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A difficult decision

Jobbing Doctor's patient wants advice about a procedure he knows nothing about - what to do?

Jobbing Doctor's patient wants advice about a procedure he knows nothing about - what to do?

One of my jobs as a Jobbing Doctor is to be an advocate for my patients.

It can be a very difficult and frightening scenario when they are faced by advice from various specialists in hospital; particularly if different members of the same department give conflicting advice.

Patients will come and talk to me and ask whether they should have procedure A done, or operation B or treatment course C. I know that they are likely to take my advice, and will make their decision based largely on what I tell them.

This is a big responsibility that I take very seriously, and it also puts me into a conflict situation with colleagues working in the hospital sector. To be frank, they don't like it. This can be difficult when they are being advised by people whose opinion I don't always rate.

There is a spread of ability in all walks of life. The healthcare sector is no different, and there are wonderful consultants and terrible ones, and all stages in between: this also applies to junior staff, nurses, and (yes, I know) GPs as well.

So if somebody is being advised to have particular tests by a clinician in a department that I do not rate, then I will exercise my responsibility to advise accordingly: it is my professional role.

I was musing on this the other day when I saw a patient to whom it has been suggested to have a particular procedure done - a vertebroplasty for osteoporosis.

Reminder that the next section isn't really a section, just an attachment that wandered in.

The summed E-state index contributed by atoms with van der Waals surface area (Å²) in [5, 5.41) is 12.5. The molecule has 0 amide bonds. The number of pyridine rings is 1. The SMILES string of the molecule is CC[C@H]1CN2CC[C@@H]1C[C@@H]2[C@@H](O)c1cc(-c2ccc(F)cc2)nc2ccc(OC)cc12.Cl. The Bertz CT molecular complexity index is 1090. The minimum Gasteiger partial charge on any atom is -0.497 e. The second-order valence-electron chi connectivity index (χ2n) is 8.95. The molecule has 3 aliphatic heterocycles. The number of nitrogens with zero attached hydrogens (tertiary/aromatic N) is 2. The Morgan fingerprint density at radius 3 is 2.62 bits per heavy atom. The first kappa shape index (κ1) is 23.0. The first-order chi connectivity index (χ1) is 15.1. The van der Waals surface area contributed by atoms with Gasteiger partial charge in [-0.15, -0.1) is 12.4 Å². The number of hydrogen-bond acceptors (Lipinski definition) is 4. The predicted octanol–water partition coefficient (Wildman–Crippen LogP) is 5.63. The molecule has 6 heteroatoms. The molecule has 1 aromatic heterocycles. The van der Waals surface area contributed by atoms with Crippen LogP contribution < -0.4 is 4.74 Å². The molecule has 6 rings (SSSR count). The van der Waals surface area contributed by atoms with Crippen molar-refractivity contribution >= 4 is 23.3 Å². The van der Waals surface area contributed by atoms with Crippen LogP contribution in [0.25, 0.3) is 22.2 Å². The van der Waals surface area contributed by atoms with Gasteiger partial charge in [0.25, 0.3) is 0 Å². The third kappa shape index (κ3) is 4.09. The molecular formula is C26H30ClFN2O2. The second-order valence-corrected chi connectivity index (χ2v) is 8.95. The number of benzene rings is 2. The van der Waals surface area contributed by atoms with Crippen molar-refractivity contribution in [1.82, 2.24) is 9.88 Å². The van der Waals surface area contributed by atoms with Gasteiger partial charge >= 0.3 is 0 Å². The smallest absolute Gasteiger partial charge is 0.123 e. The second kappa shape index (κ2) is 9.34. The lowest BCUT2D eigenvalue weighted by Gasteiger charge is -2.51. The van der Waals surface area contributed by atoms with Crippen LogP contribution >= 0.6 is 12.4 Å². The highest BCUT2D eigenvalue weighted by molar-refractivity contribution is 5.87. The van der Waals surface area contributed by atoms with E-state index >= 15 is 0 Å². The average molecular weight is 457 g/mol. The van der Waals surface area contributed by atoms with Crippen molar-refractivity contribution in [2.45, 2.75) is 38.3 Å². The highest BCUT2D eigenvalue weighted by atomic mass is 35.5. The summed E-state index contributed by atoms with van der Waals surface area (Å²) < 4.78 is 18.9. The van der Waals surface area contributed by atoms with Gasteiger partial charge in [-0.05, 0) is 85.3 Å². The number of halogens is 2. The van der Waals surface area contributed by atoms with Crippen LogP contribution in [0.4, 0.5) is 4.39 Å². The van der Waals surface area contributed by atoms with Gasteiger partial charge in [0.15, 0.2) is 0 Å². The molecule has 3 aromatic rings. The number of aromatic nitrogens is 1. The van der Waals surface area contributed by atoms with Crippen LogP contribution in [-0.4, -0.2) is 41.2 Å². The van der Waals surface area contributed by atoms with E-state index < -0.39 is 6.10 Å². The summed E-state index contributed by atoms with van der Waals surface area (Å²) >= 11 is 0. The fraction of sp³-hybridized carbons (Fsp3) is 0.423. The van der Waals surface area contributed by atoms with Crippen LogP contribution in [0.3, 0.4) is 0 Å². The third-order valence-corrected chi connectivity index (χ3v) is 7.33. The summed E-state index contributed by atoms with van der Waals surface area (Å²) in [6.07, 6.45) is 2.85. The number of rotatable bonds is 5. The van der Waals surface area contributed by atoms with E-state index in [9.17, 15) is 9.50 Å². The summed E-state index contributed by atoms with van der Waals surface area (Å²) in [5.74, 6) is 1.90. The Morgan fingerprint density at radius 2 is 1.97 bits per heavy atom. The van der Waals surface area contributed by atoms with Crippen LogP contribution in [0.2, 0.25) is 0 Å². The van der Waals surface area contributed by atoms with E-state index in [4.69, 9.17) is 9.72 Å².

I explained it to the patient in simple terms - a bone in your spine has collapsed and they want to fill it with concrete to help relieve the pain. I hope that my description is accurate.

I was asked by her if she should have the procedure done.

Problem.

I don't know anything about vertebroplasty, I didn't know it was done at the local hospital, have never had a patient who has had it done, and had never heard about it.

I temporised. I told the patient that I would do some research on it (that always sounds much better than saying that I hadn't a clue and needed to look it up!)

I have asked two radiologists and an unrelated pain consultant about their views on it (their views were, respectively, ‘not sure', ‘not keen' and ‘doesn't sound the right type of patient to me').

I have read the NICE guidelines, and looked it up on the internet. I have had a think about it. I need to have a decision ready for when my patient reattends next week.

Of course my decision may well be that I can't advise her; or it might be that I will list all the pluses and minuses; or I could say that the doctors in the hospital are good people and they wouldn't advise something that wasn't beneficial.

That will not do for my patient. She will want me to get off the fence and tell her what I think she should do. If I say ‘do it' she will; if I say ‘don't do it' she won't.

It is a pretty difficult decision.

I have to find out who is going to do the procedure, and whether they have done it before, and if there is a specialist spinal surgeon available within the trust.

I still have to decide. I don't really know, but I am leaning towards advising her against it (I don't think she is an ideal candidate for the procedure).

But I am not the one who is in constant pain.

What to do?

The Jobbing Doctor is a general practitioner in a deprived urban area of England

Jobbing Doctor

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